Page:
Southern gold coins were
struck at the Dahlonega, Charlotte Mint between 1838 and
1861 and at the New Orleans mint from 1839 to 1861, and
again from 1879 through 1909.
The discovery of gold in the Southeast
sparked the opening of mints in Dahlonega (Georgia) and
Charlotte (North Carolina) in 1838. Also in 1838, a mint
was opened in New Orleans, Louisiana, to facilitate commerce
in the new states and to convert the steady stream of world
coins that were entering the city.
Several of the mints fell
victim to circumstances beyond their control. For instance,
in 1861, Confederate forces seized the Charlotte, Dahlonega,
and New Orleans mints. The first two mints were shut down
as a result, never to reopen, but the New Orleans Mint was
recaptured by federal troops and produced coins until 1909.
The following is a list
of U.S. mints that have produced Southern gold coins for
North Carolina (1838-1861)
The Charlotte Mint opened
in 1838 to process locally mined gold. In 1844, a substantial
portion of this mint burned to the ground, preventing coinage
in 1845. In 1861, Confederate forces seized the Charlotte
Mint and shut it down, turning it into a hospital and headquarters
during the Civil War.
From 1867 to 1913, the building
housed a U.S. assay office. The building was later moved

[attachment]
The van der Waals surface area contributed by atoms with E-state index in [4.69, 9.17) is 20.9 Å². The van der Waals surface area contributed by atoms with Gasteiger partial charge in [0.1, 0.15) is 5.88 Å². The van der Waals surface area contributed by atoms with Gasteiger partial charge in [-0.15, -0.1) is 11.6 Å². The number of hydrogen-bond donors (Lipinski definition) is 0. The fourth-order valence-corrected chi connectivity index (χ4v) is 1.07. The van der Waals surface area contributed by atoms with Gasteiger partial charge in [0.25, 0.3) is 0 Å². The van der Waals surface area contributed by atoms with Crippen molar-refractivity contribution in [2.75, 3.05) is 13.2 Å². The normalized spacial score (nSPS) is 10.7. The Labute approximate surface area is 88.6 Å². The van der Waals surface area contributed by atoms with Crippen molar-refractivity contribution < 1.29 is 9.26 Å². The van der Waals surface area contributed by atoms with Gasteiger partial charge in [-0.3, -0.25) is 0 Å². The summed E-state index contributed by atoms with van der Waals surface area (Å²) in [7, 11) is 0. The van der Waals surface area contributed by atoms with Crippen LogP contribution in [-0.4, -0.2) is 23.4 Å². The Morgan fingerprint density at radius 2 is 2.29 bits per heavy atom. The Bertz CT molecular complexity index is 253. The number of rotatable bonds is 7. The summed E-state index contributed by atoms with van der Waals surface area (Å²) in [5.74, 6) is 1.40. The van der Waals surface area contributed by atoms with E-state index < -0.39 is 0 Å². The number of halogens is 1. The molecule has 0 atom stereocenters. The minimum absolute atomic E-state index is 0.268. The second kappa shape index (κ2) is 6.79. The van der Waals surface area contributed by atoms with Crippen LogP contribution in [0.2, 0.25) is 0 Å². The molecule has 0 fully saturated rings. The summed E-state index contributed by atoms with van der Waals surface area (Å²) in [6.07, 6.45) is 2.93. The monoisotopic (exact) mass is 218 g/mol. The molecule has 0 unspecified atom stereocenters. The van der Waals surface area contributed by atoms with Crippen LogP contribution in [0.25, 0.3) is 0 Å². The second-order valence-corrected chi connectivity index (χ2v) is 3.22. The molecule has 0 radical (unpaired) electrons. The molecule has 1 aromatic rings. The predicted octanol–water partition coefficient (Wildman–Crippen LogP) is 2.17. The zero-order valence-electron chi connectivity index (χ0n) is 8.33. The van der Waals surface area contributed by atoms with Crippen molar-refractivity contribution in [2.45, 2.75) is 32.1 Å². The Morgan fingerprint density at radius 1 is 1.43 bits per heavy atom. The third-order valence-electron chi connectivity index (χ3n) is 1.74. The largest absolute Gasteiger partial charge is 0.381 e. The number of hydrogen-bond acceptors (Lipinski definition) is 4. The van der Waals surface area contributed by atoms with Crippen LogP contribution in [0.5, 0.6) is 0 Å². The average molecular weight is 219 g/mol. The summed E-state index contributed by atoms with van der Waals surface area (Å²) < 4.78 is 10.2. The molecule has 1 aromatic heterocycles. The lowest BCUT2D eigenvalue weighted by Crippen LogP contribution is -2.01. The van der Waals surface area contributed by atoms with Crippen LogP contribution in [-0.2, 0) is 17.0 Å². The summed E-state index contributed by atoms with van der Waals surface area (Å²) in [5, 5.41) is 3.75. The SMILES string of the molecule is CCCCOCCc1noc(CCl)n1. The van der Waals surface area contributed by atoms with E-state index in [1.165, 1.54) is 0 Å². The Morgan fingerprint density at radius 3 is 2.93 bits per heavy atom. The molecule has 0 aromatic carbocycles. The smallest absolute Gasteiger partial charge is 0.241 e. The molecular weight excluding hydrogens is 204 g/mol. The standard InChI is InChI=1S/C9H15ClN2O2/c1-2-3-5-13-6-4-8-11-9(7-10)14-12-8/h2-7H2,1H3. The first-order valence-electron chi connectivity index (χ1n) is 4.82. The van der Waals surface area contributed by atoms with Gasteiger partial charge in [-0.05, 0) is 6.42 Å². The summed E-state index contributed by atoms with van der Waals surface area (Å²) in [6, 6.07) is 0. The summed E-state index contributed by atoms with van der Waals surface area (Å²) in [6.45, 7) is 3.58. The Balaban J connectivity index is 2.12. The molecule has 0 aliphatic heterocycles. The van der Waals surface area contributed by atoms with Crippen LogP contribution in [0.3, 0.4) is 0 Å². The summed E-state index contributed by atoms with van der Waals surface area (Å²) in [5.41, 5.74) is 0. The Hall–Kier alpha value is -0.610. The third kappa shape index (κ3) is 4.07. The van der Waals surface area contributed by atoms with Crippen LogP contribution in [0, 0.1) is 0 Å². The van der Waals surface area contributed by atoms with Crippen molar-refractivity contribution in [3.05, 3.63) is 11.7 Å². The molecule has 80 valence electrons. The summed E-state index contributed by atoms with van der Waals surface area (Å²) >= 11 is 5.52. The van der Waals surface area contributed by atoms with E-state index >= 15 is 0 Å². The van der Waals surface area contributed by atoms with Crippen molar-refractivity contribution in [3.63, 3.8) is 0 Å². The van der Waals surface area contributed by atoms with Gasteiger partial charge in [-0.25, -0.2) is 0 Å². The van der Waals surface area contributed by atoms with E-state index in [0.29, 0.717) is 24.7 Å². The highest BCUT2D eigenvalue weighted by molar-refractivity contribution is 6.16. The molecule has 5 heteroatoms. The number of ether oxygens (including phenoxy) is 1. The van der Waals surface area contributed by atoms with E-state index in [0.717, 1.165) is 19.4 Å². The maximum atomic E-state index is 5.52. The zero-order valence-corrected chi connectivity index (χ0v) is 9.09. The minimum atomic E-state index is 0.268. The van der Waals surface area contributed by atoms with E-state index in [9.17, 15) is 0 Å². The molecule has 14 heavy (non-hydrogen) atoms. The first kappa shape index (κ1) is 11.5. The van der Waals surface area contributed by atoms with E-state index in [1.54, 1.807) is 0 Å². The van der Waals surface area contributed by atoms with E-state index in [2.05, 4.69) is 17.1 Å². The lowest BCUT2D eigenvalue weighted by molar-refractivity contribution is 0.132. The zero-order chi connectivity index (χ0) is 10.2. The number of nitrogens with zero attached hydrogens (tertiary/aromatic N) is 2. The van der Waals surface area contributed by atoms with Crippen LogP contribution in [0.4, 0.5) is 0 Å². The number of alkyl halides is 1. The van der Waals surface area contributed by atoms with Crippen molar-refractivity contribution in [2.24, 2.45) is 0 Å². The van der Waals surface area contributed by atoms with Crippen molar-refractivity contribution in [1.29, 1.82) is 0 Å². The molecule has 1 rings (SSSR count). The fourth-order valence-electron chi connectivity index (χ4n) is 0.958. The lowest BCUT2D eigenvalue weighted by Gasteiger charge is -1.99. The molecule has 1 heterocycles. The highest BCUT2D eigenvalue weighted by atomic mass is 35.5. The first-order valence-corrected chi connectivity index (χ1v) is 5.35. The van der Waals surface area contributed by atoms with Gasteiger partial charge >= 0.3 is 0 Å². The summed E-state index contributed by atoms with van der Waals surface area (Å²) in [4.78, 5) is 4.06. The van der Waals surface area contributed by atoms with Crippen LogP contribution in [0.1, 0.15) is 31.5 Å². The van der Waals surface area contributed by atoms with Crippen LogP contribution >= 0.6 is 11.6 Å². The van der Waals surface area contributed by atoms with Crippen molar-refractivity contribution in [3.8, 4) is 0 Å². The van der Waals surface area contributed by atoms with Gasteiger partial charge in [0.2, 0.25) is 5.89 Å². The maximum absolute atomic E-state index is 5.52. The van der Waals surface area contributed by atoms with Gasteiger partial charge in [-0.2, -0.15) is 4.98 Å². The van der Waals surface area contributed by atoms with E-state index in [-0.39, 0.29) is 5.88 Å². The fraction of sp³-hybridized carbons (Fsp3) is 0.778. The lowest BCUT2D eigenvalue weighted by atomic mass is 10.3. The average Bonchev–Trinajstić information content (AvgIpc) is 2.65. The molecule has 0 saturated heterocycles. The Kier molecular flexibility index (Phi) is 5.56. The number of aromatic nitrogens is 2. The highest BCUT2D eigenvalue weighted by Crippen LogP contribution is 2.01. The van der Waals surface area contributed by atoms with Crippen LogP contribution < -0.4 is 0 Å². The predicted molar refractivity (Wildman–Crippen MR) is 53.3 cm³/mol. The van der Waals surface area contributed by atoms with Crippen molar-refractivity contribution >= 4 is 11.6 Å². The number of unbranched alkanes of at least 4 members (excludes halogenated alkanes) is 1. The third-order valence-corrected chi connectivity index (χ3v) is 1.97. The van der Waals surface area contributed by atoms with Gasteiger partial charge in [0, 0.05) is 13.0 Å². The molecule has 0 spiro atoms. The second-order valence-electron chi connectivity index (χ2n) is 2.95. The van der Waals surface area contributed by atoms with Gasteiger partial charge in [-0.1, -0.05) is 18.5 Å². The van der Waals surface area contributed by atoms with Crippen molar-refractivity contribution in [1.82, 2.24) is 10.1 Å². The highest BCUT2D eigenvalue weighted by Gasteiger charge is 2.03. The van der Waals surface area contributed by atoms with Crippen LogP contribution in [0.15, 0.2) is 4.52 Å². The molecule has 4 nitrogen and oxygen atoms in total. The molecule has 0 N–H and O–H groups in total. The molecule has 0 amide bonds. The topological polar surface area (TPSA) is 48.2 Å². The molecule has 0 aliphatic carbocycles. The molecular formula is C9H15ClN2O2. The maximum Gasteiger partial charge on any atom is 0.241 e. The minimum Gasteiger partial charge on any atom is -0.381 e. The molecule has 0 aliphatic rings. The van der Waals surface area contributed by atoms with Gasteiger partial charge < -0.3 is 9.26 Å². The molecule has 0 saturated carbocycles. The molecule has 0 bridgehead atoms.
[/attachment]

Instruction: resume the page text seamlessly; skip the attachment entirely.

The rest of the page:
and currently houses an art museum. The mint-mark for Charlotte
is the letter C. The Charlotte Mint produced only gold coins,
usually of low mintage, not quite up to the standards of
the Philadelphia Mint, but generally better than the coins
produced at its sister facility in Dahlonega, Georgia.
The Dahlonega Mint opened
in 1838 to process locally mined gold. Output at this mint
was always low, yet it continued to operate until 1861,
when Confederate forces seized the building at the outset
of the Civil War. In 1878, the Dahlonega Mint was destroyed
Today, Price Memorial Hall
of North Georgia College sits on the original foundation
of the Dahlonega Mint. The mintmark for Dahlonega is the
letter D (the same as the Denver Mint, but the two mints
never operated simultaneously). The Dahlonega Mint produced
only gold coins, many of which were poorly made.
New Orleans, Louisiana
The New Orleans
Mint opened in 1838 to take advantage of the strategic port
location and the economic importance of the city, as well
as the availability of locally mined gold. In 1861, the
mint's operations were discontinued after it was seized
by Confederate forces, who used the building as quarters
for its troops. In 1862, Union forces recaptured the city,
eventually reopening the building as a U.S. assay office.
For a short time, the building
was used as a federal prison. In 1879, coinage resumed and
continued until 1909. Today, the building still stands on
the northeastern edge of the French Quarter, serving as
a branch of the Louisiana State Museum. The mintmark for
New Orleans is the letter O. The New Orleans Mint produced
both gold and silver coins, in varying mintages (rare to
common), generally of good quality, but often softly struck.